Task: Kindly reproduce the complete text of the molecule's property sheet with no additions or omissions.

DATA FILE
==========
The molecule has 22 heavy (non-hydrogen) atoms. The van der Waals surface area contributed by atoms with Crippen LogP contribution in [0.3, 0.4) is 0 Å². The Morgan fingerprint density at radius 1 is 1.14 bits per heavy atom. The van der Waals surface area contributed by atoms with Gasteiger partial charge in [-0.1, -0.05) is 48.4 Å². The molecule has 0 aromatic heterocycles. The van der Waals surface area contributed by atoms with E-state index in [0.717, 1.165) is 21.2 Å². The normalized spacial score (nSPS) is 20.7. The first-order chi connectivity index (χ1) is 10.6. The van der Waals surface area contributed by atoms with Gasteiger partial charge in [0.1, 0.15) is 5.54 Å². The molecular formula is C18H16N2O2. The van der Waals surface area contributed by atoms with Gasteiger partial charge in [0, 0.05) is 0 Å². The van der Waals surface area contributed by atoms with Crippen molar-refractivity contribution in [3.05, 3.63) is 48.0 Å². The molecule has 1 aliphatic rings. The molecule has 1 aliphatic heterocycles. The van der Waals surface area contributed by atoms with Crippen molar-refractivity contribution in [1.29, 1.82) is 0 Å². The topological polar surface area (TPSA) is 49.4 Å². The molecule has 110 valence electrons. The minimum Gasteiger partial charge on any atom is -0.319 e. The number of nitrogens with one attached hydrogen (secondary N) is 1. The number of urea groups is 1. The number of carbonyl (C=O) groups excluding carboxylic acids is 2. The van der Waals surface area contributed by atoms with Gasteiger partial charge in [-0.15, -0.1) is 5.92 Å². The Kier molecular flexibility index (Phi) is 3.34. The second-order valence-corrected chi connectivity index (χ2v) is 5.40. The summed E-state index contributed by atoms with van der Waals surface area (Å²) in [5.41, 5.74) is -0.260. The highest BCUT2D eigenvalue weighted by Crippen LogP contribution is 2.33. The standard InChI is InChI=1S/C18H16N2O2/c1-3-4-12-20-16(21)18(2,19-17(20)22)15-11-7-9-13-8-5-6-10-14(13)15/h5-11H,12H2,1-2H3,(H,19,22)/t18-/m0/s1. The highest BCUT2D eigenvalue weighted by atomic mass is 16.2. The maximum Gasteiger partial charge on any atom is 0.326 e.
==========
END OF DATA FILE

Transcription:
The molecule has 22 heavy (non-hydrogen) atoms. The van der Waals surface area contributed by atoms with Crippen LogP contribution in [0.3, 0.4) is 0 Å². The Morgan fingerprint density at radius 1 is 1.14 bits per heavy atom. The van der Waals surface area contributed by atoms with Gasteiger partial charge in [-0.1, -0.05) is 48.4 Å². The molecule has 0 aromatic heterocycles. The van der Waals surface area contributed by atoms with E-state index in [0.717, 1.165) is 21.2 Å². The normalized spacial score (nSPS) is 20.7. The first-order chi connectivity index (χ1) is 10.6. The van der Waals surface area contributed by atoms with Gasteiger partial charge in [0.1, 0.15) is 5.54 Å². The molecular formula is C18H16N2O2. The van der Waals surface area contributed by atoms with Gasteiger partial charge in [0, 0.05) is 0 Å². The van der Waals surface area contributed by atoms with Crippen molar-refractivity contribution in [3.05, 3.63) is 48.0 Å². The molecule has 1 aliphatic rings. The molecule has 1 aliphatic heterocycles. The van der Waals surface area contributed by atoms with Crippen molar-refractivity contribution in [1.29, 1.82) is 0 Å². The topological polar surface area (TPSA) is 49.4 Å². The molecule has 110 valence electrons. The minimum Gasteiger partial charge on any atom is -0.319 e. The number of nitrogens with one attached hydrogen (secondary N) is 1. The number of urea groups is 1. The number of carbonyl (C=O) groups excluding carboxylic acids is 2. The van der Waals surface area contributed by atoms with Gasteiger partial charge in [-0.15, -0.1) is 5.92 Å². The Kier molecular flexibility index (Phi) is 3.34. The second-order valence-corrected chi connectivity index (χ2v) is 5.40. The summed E-state index contributed by atoms with van der Waals surface area (Å²) in [5.41, 5.74) is -0.260. The highest BCUT2D eigenvalue weighted by Crippen LogP contribution is 2.33. The standard InChI is InChI=1S/C18H16N2O2/c1-3-4-12-20-16(21)18(2,19-17(20)22)15-11-7-9-13-8-5-6-10-14(13)15/h5-11H,12H2,1-2H3,(H,19,22)/t18-/m0/s1. The highest BCUT2D eigenvalue weighted by atomic mass is 16.2. The maximum Gasteiger partial charge on any atom is 0.326 e.